Person of day   -  16 MARCH 2024



During the second half of the 20th century, the successes of Georgian chess players took the game’s popularity onto a new level. All that disappointed the Southern supporters was that the Georgian chess school’s classical player, Bukhuti Gugrenidze, was not young and had retired from the game to focus on the problems of training his remarkable countrymen. There was no worthy successor until the Soviet chess scene saw the rise of Zurab Azmaiparashvili.  

The young chess player quickly became a master, won the Soviet junior championship and did not wait long for success in adult chess. In 1983, Azmaiparashvili qualified for the premier league of the national championship for the first time, where he sensationally defeated the invincible world champion Anatoly Karpov with black pieces in the Pirc Defence. From that moment, this opening became the signature move of the leader of Georgian chess; with it, Zurab won many notable victories.

Before the match for the world championship in Seville in 1987, Azmaiparashvili was invited to Garry Kasparov’s team, who was determined to compensate for the losses of assistants after the scandal at the Leningrad half of the revenge-match in 1986. Azmaiparashvili helped the champion master the English opening, which became one of the main battlefields in the fourth part of the contest between two “Ks”. Immediately after the start of the match in Spain, Kasparov’s second became a grandmaster.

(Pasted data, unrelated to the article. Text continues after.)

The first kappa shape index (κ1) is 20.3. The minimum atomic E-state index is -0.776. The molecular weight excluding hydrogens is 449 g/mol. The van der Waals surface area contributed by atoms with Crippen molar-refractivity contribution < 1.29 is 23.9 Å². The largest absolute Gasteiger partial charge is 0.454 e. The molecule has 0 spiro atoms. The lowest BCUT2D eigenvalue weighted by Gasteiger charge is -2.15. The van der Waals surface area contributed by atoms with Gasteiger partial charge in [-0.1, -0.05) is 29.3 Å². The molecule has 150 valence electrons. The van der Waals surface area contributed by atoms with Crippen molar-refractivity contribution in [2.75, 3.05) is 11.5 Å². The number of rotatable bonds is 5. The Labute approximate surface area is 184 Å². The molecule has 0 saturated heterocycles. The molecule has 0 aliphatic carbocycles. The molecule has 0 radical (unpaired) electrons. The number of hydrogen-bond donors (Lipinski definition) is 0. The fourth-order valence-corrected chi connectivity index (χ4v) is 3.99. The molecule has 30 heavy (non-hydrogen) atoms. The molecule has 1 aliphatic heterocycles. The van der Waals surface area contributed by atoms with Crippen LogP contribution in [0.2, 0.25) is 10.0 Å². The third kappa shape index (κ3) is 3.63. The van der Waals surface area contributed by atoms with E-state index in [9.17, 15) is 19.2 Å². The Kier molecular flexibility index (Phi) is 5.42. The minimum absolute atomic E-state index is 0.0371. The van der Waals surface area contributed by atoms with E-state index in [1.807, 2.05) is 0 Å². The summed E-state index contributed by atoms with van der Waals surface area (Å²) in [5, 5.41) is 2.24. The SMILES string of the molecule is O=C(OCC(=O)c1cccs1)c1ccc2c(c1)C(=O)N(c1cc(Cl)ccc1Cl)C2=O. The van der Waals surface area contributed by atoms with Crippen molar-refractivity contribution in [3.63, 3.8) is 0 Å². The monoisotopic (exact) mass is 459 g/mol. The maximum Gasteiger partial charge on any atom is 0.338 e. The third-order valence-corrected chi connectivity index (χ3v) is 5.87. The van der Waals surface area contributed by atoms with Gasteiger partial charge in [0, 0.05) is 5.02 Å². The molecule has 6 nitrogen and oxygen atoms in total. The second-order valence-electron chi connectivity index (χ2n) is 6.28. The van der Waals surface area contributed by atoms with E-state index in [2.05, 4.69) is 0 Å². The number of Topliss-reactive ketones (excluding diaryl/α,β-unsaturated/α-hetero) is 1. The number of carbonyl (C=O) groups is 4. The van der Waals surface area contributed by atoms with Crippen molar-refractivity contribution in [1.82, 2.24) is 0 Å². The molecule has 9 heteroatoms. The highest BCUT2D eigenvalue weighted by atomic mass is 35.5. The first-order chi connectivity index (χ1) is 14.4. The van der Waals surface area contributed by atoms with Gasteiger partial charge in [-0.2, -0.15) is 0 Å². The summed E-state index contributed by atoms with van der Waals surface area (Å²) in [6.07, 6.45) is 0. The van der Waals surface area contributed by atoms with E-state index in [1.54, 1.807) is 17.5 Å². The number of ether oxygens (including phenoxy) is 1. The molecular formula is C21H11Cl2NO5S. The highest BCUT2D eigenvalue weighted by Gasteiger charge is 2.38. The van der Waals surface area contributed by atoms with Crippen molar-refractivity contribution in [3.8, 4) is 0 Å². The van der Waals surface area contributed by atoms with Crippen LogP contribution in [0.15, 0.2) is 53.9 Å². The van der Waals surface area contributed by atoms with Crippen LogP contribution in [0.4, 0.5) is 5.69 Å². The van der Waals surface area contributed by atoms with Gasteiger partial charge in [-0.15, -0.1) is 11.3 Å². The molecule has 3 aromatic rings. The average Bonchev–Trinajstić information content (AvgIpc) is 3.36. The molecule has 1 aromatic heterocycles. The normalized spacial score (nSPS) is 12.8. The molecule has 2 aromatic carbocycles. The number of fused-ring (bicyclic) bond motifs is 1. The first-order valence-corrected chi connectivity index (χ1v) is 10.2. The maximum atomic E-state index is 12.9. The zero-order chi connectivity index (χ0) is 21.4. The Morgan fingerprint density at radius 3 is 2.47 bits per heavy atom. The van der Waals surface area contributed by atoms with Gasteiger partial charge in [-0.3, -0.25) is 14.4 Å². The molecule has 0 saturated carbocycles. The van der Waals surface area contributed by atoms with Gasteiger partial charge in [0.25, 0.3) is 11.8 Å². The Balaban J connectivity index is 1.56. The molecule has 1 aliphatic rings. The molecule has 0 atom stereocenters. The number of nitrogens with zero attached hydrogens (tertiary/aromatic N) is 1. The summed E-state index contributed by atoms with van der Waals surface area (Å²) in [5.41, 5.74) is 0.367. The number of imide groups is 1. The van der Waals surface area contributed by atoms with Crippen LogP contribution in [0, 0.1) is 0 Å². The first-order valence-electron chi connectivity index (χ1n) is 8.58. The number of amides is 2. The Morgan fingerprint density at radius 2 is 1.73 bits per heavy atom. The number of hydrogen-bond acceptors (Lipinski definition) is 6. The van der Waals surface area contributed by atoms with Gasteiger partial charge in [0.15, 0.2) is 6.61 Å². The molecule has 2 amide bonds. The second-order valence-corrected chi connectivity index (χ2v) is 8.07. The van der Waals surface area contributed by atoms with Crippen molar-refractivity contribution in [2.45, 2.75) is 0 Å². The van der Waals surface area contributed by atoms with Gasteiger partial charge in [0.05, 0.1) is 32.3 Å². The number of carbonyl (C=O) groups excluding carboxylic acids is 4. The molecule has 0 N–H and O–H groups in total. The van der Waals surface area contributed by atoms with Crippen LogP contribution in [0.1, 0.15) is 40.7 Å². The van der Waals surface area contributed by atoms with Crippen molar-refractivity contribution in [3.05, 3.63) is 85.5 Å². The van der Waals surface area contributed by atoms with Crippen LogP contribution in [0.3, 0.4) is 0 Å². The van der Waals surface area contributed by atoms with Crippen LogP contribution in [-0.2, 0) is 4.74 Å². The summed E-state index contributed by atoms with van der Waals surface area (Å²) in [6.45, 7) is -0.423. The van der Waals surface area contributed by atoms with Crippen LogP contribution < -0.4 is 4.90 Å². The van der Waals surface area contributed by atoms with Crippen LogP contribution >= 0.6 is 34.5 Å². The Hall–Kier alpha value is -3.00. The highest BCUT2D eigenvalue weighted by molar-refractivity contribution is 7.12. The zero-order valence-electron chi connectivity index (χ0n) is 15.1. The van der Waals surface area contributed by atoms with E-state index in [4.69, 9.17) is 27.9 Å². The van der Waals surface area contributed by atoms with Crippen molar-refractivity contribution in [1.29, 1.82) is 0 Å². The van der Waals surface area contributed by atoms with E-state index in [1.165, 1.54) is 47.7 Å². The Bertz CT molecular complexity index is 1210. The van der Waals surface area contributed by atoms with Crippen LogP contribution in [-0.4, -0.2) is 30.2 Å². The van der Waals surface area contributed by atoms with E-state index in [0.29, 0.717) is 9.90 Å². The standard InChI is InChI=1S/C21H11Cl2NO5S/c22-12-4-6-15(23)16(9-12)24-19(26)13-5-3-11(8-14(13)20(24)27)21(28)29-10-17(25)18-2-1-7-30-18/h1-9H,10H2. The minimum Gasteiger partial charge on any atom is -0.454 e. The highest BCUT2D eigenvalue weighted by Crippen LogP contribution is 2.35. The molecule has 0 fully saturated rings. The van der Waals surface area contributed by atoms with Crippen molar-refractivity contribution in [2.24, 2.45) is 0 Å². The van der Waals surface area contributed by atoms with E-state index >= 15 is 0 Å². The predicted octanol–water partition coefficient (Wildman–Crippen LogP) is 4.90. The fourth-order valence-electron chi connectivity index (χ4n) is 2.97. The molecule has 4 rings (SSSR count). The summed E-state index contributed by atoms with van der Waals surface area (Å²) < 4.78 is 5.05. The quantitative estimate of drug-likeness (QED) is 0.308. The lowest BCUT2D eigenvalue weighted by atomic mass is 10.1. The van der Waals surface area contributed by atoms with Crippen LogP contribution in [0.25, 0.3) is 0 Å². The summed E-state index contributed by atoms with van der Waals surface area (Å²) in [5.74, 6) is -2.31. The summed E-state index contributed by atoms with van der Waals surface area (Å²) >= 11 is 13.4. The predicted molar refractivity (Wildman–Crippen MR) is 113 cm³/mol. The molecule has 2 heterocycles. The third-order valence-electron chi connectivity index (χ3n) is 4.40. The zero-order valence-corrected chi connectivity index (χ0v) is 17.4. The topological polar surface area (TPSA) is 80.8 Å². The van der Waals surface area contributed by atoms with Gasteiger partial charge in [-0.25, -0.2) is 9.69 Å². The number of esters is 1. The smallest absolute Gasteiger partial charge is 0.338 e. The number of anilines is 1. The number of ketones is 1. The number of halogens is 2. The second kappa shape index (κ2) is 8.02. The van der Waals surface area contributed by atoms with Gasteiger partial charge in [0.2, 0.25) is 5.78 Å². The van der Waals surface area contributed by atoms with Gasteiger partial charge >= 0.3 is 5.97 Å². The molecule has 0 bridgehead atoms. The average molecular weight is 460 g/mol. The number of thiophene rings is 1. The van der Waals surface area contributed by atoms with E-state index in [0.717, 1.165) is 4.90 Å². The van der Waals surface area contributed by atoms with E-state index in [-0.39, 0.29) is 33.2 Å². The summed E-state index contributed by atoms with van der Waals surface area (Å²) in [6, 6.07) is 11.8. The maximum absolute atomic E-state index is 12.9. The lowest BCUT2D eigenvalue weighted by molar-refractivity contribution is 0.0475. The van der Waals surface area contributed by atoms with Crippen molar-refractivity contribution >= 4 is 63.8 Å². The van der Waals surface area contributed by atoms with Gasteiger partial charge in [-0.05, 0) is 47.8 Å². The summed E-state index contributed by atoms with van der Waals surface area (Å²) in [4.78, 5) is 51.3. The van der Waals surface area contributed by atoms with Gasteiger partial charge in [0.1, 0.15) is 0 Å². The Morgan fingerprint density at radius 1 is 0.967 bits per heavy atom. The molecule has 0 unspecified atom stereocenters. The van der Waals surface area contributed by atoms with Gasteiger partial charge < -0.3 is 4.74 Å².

In the start of the 1990s, Azmaiparashvili moved to Bosnia and Herzegovina for a short time, where he played with Kasparov for the local club Bosna, with which he won the European champions cup. Gradually, the grandmaster initiated a political career and he became an assistant of FIDE President Kirsan Ilyumzhinov, who appointed him vice-president of the International Chess Federation.  

At the turn of the millennium, the native of Tbilisi reached new highs as a player and trainer: he won the European championship and his pupil Teimour Radjabov entered the chess elite. But Azmaiparashvili was also involved in a series of scandals. In a decisive match against Vladimir Malakhov at the Old World championship, the grandmaster paced himself and the chess media accused him of raising his rating artificially. Female Georgian chess players wrote an open letter criticising Zurab and at the closing ceremony of the 2004 Olympiad, the FIDE vice-president got in a fight with security and was taken to a police station. Zurab Azmaiparashvili was forced to abandon politics and focus on his role of coach - a few years later under his guidance, the Azerbaijani team managed to overtake their Russian competitors at the European team championship in Novi Sad.

Recently, another chapter in the Georgian’s career commenced. During another electoral cycle for the European Chess Union’s Presidency in 2014, Zurab put forward his candidacy and launched an active campaign under the slogan “Back to Europe!” The election campaign was rigorous and the Georgian grandmaster and his opponent- the incumbent president Silvio Danailov- engaged in fierce debate in the print media. Eventually, Azmaiparashvili won with almost double the votes.